I looked up the word in the dictionary, and it comes from the Latin, familia, which indicates “household.” In English the word dates to the 1500s. It is understood as the basic unit in society, whether two parents, a single parent, or otherwise. Some use the word to refer to a group of people, as in “clan” or “the family of man.” Sometimes it means a group related by common characteristics, as a classification, as in chemicals, soil, flowers, or language.
When I asked what “family” means, my husband remarked, “helping each other” comes to mind. And what does “family” mean relative to this blog? At a recent family gathering, I was seated across the picnic table from a person who discussed the genius of Julian Alexander Fellowes, who wrote “Downtown Abbey.” It came to me the lasting popularity of that show is that it is based on the dynamics of “family” in the most complete way. From Fyodor Dostoyevsky’s The Brothers Karamazov to Nathanial Hawthorne’s Scarlet Letter, the underlying theme in most books or shows known as classics hinge on the matter of family. They are exciting, full of suspense, with metaphysical twists and turns. The Bible is full of stories that edify, examine, and depict family. Recently I heard a sermon based on the story of Jairus and his dying daughter. Talk about twists and turns!
Dealing with plot is complicated. I have a writer friend who plots out her books, sometimes going on for pages. Other writers begin a story with a theme in mind then work characters through relationships as their “pen hits the paper,” so to speak. Sometimes a character’s name will tease me or evoke some image, and I am hooked. Every book or story begins with a “germ” of an idea.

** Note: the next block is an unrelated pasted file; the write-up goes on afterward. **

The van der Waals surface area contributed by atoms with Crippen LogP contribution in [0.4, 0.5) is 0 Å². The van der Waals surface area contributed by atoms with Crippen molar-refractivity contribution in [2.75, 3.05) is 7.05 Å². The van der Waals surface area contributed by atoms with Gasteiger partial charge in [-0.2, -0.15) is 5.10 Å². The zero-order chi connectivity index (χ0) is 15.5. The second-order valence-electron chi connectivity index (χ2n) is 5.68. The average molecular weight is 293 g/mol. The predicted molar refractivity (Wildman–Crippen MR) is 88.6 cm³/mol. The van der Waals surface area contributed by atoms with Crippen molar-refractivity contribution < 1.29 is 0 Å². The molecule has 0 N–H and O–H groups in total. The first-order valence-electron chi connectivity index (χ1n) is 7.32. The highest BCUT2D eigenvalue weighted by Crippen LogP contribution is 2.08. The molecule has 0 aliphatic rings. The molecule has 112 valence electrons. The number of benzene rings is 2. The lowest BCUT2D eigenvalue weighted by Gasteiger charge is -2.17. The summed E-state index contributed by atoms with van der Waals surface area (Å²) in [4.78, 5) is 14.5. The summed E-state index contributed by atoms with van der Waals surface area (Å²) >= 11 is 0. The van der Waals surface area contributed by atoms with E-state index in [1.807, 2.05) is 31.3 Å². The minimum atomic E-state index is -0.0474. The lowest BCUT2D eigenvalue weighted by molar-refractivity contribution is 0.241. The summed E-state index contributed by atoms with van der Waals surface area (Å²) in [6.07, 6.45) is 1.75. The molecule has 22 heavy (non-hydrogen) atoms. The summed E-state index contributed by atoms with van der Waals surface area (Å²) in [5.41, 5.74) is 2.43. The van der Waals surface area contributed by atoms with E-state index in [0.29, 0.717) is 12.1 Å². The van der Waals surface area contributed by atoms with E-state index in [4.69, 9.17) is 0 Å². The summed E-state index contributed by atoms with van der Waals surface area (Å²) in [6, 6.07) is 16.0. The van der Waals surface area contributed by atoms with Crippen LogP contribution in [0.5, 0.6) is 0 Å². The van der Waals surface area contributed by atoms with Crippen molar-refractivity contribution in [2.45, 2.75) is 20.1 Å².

At a recent writers’ workshop, the speaker said, “Write what you know,” and for most people, that means “family.” Trouble is who wants to talk about “family” negatively? “My cousins would sue me,” said one. “I could never sell my book if I wrote about how wonderful my childhood was,” said another. It’s true. My writer friend Janos Shoemyen (deceased now but who I still miss terribly), once told me, “Rachel, if you could write about how you entered a classroom and murdered your English teacher, you’d have a best-seller.”
It’s true. How many people want to read about someone’s idyllic family or how my little lemon tree put out a new shoot? People watch movies and shows where there is dysfunction, evil, greed, murder, and/ or mayhem. Why are we fascinated by Harry and Prince William? Why do we not like Meghan? Love Elizabeth? What is with us?
Family can give a writer all the content, resources, and furnishings to make a best-seller, but a writer has to be judici0us. A tell-all book generally does NOT become a classic. We have too many “tell-all” books on the market today. It’s getting tiresome.